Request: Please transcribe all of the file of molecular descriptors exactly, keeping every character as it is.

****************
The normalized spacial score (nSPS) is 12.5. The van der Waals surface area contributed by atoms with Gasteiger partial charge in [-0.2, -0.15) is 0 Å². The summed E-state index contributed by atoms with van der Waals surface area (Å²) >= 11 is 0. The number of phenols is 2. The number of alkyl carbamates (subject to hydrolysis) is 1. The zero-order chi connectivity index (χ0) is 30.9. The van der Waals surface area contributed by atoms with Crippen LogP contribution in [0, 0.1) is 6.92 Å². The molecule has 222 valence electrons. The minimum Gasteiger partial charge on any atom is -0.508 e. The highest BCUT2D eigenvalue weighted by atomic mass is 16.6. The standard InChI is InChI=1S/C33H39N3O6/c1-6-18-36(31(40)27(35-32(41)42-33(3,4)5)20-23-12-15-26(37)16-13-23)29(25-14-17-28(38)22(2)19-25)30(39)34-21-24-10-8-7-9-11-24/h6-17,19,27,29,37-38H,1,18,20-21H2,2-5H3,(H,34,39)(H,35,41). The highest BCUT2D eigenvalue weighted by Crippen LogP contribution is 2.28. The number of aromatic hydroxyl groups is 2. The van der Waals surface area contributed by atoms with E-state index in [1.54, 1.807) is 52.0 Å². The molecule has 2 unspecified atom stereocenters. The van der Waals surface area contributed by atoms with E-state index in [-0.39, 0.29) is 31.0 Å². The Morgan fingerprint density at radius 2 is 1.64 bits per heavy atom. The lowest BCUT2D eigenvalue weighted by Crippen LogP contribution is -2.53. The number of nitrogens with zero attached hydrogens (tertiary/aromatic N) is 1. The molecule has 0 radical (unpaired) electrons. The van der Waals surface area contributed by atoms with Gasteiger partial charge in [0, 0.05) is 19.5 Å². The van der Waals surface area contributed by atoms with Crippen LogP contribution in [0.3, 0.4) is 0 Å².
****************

The normalized spacial score (nSPS) is 12.5. The van der Waals surface area contributed by atoms with Gasteiger partial charge in [-0.2, -0.15) is 0 Å². The summed E-state index contributed by atoms with van der Waals surface area (Å²) >= 11 is 0. The number of phenols is 2. The number of alkyl carbamates (subject to hydrolysis) is 1. The zero-order chi connectivity index (χ0) is 30.9. The van der Waals surface area contributed by atoms with Crippen LogP contribution in [0, 0.1) is 6.92 Å². The molecule has 222 valence electrons. The minimum Gasteiger partial charge on any atom is -0.508 e. The highest BCUT2D eigenvalue weighted by atomic mass is 16.6. The standard InChI is InChI=1S/C33H39N3O6/c1-6-18-36(31(40)27(35-32(41)42-33(3,4)5)20-23-12-15-26(37)16-13-23)29(25-14-17-28(38)22(2)19-25)30(39)34-21-24-10-8-7-9-11-24/h6-17,19,27,29,37-38H,1,18,20-21H2,2-5H3,(H,34,39)(H,35,41). The highest BCUT2D eigenvalue weighted by Crippen LogP contribution is 2.28. The number of aromatic hydroxyl groups is 2. The van der Waals surface area contributed by atoms with E-state index in [1.54, 1.807) is 52.0 Å². The molecule has 2 unspecified atom stereocenters. The van der Waals surface area contributed by atoms with E-state index in [-0.39, 0.29) is 31.0 Å². The Morgan fingerprint density at radius 2 is 1.64 bits per heavy atom. The lowest BCUT2D eigenvalue weighted by Crippen LogP contribution is -2.53. The number of nitrogens with zero attached hydrogens (tertiary/aromatic N) is 1. The molecule has 0 radical (unpaired) electrons. The van der Waals surface area contributed by atoms with Gasteiger partial charge in [0, 0.05) is 19.5 Å². The van der Waals surface area contributed by atoms with Crippen LogP contribution in [0.3, 0.4) is 0 Å².